Following yesterday’s series of announcements about Flickr’s plans to revamp its site under its new owners, SmugMug, one major concern has been raised: its decision to now limit free accounts to 1,000 photos may impact the number of photos available through Creative Commons.
Creative Commons is a U.S. nonprofit that helps make creative works — like photos — available for legal use through several different types of copyright licenses that respect how creators want to share their work. For example, many creators make their photos freely available under the condition that their name and a link to their profile or to the original work is also cited.
Flickr has been a longtime partner with Creative Commons, and today makes millions of photos available through its site under the various license types.
But with Flickr’s plans to reduce storage, some are concerned what this means for this valuable resource of legally free-to-use photos.
“Many users are concerned such a limit on free account capacity might cause millions of CC images to be deleted from the Commons,” writes Ryan Merkley, CEO at Creative Commons, in a blog post. “A lot of people have reached out to us directly and asked what we can do. I’m confident that together we can find solutions, if we assume goodwill and bring our collective creativity to the problem,” he says.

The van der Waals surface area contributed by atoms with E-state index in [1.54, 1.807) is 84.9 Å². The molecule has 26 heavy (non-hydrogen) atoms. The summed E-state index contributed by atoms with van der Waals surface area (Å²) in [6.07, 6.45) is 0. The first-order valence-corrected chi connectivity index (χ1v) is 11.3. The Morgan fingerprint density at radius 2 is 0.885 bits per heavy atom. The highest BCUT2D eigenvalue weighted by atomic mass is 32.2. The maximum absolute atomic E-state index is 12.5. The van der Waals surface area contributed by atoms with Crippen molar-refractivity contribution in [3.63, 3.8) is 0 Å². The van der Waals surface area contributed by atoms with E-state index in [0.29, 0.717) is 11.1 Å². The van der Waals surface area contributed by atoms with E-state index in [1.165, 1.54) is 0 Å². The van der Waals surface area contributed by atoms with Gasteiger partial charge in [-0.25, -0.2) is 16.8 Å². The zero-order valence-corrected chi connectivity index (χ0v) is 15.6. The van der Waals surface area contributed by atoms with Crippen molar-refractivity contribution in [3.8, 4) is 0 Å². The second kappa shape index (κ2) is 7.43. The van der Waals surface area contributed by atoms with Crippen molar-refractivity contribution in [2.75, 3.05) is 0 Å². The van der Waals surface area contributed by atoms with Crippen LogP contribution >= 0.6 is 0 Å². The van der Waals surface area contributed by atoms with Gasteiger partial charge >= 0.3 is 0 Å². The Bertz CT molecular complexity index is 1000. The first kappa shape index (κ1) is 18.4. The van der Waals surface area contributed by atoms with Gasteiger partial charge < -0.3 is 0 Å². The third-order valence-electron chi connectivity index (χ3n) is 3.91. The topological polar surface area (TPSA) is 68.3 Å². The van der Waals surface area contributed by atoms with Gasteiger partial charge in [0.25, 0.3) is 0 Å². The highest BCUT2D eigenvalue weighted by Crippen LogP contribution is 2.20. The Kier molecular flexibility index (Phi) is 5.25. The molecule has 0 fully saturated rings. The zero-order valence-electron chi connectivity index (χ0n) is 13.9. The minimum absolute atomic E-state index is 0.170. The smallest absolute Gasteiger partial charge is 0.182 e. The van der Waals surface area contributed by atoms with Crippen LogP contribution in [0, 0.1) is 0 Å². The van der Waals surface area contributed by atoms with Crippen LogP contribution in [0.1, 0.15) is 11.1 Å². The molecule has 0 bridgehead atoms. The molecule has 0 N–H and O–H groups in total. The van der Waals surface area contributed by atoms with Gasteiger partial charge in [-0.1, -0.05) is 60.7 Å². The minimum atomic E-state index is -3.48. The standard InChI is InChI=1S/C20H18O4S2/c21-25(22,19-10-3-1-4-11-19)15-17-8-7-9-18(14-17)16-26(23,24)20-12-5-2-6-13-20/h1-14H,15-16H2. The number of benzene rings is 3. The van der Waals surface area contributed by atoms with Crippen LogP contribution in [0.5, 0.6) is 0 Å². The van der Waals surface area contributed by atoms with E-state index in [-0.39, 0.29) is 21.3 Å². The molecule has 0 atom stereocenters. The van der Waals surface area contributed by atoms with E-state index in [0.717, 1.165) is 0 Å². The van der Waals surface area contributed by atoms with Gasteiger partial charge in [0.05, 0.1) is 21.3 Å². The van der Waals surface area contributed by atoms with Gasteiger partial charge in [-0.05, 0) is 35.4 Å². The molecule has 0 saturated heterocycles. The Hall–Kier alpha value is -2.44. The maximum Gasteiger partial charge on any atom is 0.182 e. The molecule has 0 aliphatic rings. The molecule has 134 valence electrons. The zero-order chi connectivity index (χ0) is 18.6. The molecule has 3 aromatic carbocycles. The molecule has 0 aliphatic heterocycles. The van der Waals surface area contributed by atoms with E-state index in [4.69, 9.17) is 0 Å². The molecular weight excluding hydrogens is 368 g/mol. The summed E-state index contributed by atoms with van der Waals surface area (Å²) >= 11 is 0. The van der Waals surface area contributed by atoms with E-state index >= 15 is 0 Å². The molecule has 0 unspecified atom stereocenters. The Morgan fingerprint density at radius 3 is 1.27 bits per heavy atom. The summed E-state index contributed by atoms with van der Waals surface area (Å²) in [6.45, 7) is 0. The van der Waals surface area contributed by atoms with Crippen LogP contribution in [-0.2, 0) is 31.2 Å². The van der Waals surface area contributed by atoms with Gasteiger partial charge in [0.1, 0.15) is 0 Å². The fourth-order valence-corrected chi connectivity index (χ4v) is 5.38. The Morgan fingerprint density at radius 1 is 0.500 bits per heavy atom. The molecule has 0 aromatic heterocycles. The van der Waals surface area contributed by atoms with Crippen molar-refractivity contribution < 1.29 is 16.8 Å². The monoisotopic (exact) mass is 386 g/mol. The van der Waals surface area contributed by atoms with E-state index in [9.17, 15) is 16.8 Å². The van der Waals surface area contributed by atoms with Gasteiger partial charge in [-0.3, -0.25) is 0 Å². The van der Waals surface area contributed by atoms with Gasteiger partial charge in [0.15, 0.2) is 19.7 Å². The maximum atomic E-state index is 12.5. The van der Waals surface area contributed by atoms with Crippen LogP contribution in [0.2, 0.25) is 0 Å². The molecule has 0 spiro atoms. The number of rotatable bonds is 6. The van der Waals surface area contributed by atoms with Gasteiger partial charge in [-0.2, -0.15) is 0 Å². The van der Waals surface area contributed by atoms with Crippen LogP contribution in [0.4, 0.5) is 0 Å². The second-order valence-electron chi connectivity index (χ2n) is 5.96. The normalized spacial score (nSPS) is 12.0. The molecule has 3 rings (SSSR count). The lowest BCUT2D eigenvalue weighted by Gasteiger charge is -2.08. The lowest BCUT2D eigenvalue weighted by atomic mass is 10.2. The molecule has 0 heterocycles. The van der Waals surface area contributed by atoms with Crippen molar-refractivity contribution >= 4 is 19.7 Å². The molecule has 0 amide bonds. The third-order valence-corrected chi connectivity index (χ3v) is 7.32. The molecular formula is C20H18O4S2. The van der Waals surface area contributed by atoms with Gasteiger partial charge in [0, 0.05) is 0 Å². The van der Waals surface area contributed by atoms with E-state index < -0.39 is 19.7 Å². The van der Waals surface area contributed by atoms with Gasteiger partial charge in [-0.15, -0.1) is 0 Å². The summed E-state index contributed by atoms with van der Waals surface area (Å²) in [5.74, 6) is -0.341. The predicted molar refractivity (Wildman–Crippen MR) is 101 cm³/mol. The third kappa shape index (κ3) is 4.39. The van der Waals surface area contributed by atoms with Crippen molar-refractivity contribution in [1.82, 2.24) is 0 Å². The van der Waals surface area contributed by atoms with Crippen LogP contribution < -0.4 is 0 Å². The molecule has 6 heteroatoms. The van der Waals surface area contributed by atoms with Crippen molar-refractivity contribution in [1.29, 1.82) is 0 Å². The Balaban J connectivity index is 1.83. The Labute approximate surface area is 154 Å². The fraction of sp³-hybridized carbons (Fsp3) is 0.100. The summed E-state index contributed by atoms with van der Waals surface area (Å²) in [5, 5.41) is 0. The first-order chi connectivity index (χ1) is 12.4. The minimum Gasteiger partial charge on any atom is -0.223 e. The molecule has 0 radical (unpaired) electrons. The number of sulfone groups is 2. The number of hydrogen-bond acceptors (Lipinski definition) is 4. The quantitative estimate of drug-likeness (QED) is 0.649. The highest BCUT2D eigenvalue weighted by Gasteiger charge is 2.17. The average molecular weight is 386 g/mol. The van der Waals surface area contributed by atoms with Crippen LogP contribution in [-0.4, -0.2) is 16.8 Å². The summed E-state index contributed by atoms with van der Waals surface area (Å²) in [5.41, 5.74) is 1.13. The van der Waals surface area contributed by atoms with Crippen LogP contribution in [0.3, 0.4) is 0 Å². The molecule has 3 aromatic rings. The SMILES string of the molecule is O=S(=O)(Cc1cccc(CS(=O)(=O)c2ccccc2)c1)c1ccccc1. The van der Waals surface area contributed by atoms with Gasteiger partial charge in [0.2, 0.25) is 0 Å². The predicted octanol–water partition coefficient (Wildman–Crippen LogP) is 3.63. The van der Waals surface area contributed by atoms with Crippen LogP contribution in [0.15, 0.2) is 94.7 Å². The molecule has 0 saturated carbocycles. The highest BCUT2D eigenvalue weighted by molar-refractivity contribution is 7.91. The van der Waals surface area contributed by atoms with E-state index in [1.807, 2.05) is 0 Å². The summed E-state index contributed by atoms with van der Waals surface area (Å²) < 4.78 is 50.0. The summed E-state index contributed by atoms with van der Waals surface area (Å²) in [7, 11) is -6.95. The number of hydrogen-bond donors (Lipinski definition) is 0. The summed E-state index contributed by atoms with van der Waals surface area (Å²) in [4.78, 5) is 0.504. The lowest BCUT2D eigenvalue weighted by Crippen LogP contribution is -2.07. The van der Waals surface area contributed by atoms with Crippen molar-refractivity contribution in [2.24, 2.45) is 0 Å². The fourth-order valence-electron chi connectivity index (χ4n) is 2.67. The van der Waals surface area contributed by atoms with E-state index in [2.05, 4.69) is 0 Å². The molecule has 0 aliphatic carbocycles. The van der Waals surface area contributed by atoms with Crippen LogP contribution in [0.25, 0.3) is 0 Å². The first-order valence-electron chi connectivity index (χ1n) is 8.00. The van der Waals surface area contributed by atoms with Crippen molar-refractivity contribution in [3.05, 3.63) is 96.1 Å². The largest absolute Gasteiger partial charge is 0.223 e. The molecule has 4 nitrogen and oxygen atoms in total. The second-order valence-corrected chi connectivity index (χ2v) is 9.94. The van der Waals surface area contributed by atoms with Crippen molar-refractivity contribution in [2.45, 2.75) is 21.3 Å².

He says the nonprofit is already working with Flickr and parent company SmugMug to find a way to “protect and preserve” the Commons and help it grow in the future.
“We want to ensure that when users share their works that they are available online in perpetuity and that they have a great experience,” says Merkley.
Like SmugMug’s new owners, he also believes that Flickr’s business model prior to its acquisition was broken. Giving away massive amounts of free storage (and the accompanying bandwidth) at Flickr’s scale — billions of photos — was incredibly expensive. He understands that, for Flickr to continue, it has to explore other options.
That’s exactly what Flickr is doing with its revamped account plans. Users now can store 1,000 photos (or videos) for free, but unlimited storage is $50 per year.
It’s unclear how this change will impact Creative Commons. Merkley says the organization will be the first to step in if works from Creative Commons are being deleted, though.
He also says he met with Flickr’s new owners earlier this year, and believes things will work out.
However, the organization says it’s looking for ideas on how it can help Flickr to continue to support Creative Commons, and hopes to have answers on that front soon.
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